So, what am I to do here? Do you think if I replace this sensor, that should be about it on this car? I mean, what else can go wrong? Is it even worth sinking money into this car? How long can I drive with a bad oxygen sensor? How easily do you think I could replace it myself?

The other thing is we’re trying to start a family and need to get a family car with A/C. Would this be a good time to get rid of the ol’ trusty Honda, trade it in, and get something more family-friendly and a bit bigger?

I know this is a lot, but we’re going crazy out here in Tennessee. Any help you all can give is greatly appreciated!

Thanks so much!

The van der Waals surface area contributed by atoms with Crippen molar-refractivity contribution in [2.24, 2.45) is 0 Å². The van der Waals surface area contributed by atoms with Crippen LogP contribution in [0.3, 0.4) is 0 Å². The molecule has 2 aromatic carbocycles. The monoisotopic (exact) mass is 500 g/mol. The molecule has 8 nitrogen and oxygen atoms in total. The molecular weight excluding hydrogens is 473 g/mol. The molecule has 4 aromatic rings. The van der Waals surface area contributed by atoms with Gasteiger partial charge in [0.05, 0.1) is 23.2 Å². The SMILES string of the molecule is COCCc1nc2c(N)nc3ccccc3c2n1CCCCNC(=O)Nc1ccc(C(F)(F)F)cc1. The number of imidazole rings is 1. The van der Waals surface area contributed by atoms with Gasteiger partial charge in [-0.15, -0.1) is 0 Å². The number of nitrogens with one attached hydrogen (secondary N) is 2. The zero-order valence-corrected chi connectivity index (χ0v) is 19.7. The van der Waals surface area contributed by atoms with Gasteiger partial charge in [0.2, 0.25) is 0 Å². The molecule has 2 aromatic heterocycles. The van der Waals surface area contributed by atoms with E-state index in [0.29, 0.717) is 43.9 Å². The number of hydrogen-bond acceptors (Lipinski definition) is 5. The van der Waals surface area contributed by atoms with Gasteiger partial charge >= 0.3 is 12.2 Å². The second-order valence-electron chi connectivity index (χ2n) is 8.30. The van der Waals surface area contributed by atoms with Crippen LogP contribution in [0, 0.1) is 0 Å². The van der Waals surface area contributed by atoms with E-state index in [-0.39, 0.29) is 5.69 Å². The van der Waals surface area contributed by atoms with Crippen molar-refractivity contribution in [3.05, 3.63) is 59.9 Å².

If the car is mechanically sound and doesn’t burn oil I would fix it and keep it. You will get just about nothing for your car as a trade-in. Even as a private sale it’s probably worth less than $3000.

If you need a car with AC then buy one. If you fix the old car first then you can keep it or sell it at your discretion.

An O2 sensor is one of the most common causes for a MIL to come on. It’s also one of the most ignored. It can effect your gas mileage. How adept are you at wielding a ratchet? You can buy the sensor and borrow the special socket and ratchet from Autozone (and possibly others) and install it youself. They’ll even tell you where to put it. Then Autozone will recheck the system for you for free. In fact most major auto parts stores will.

Personally I would dump it for one reason, no AC in Knoxville, wow you are tough.

obviously you have never “had” to live without AC. it is possible, and life doesn’t end without AC.